Schwab: RIAs See Longer Road to Closing with Clients

Schwab: RIAs See Longer Road to Closing with Clients

Charles Schwab’s annual RIA benchmarking study reports that sales cycles are getting longer—a problem that can take a toll on practices’ bottom line.

If you think it’s taking longer to recruit clients, you’re not alone. Charles Schwab’s annual RIA benchmarking study reports that sales cycles are getting longer—a problem that can take a toll on practices’ bottom line.

Business development productivity is down, as the time cost per new $1 million in assets under management increased by 20 percent last year. Without the drag, the financial results reported by advisors to Schwab likely would have been larger: Profits grew 14 percent at the median-sized firm (Schwab said the median had $212 million in AUM, $1.3 million in annual revenue), chiefly driven by stronger revenue. Median income among the 1,000 firms in the survey was up 5 percent, to $341,000.

Jon Beatty, Schwab Advisor Services’ senior vice president, sales and relationship management, said investors are taking more time and interviewing more advisors before committing to a relationship.

“Instead of closing a client in the first meeting, maybe advisors have to meet with them two or three times. Maybe you’re meeting with the second generation because that’s important to the patriarch of the family,” Beatty says. “And when you have to meet more times, the cost of acquisition goes up.

“It’s an outcome of a challenging market. It’s a flat market for the last five or 10 years. There’s headline risk with what’s going on in Europe, with budget deficits,” he says.

Advisors also told Schwab that they are seeing more RFPs from ultra-high-net-worth families at the lower end of the wealth scale. In the past it was common for households with $50 million to request wealth management proposals from advisors before signing up; now it’s not unusual for families worth $10 million to $25 million to ask for RFPs, Beatty says.

Ron Hunt of Hunt Wealth Management in Walnut Creek, Calif. said there’s more suspicion among investors about moving assets to new advisors.

“They’re afraid it’s not going to be any better on the other side,” says Hunt, 61, who manages $50 million in assets and is affiliated with RIA aggregator Concert Wealth Management. “I think people are just more worried and afraid about their investments, period. You definitely have to be more patient.”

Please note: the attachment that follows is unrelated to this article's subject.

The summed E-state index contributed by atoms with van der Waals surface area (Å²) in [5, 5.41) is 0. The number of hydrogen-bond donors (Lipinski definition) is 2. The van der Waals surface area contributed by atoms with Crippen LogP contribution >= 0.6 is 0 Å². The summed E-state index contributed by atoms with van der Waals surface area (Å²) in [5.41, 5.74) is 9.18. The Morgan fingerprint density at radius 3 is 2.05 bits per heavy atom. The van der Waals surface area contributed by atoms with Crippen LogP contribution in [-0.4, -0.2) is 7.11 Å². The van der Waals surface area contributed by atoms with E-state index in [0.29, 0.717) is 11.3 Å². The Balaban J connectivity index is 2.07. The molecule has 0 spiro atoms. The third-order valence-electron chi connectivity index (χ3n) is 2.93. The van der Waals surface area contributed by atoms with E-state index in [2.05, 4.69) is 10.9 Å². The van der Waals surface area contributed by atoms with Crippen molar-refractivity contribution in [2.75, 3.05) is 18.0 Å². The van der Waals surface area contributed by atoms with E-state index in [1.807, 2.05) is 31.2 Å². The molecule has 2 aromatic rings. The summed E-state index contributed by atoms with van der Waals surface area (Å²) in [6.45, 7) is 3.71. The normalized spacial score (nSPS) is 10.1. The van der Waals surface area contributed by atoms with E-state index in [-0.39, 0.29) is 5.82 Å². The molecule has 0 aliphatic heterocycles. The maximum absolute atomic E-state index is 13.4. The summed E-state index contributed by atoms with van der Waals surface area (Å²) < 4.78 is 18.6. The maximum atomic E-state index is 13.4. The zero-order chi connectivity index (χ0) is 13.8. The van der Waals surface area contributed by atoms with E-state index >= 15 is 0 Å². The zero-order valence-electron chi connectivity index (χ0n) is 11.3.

Hunt spends less time trying to recruit new investors and more time on managing relationships with existing clients, he says.

Corey Casilio, another Concert-affiliated RIA with $55 million in AUM, says the financial industry’s missteps are the reason why it takes longer to close deals with prospects.

“This week HSBC, PFGBest last week, JPMorgan … The industry has done it to itself,” says Casilio, 32, of Casilio-Leitch Investments. “People are asking a lot more questions—what goes on with a custodial relationship, how the trading is done, who does the reporting.”

Schwab suggested the sales cycle issue was also being reflected in RIA satisfaction with growth—it was down slightly, from 69 percent in 2010 to 67 percent last year. But major benchmarks still grew, the Schwab study says. The median RIA firm increased revenues by 12 percent and AUM by 3.8 percent, a record high for the second consecutive year.

Beatty says that advisors are using technology, outsourcing and client segmentation to drive greater efficiencies in their practices.

“The way we hear advisors talk about it, if they can get more leverage in their operations, they can then spend more time in front of prospects and existing clients,” he says. “Advisors tell us that their ability to win clients in face-to-face meetings is one of the key enablers to their success.”


TAGS: Prospecting
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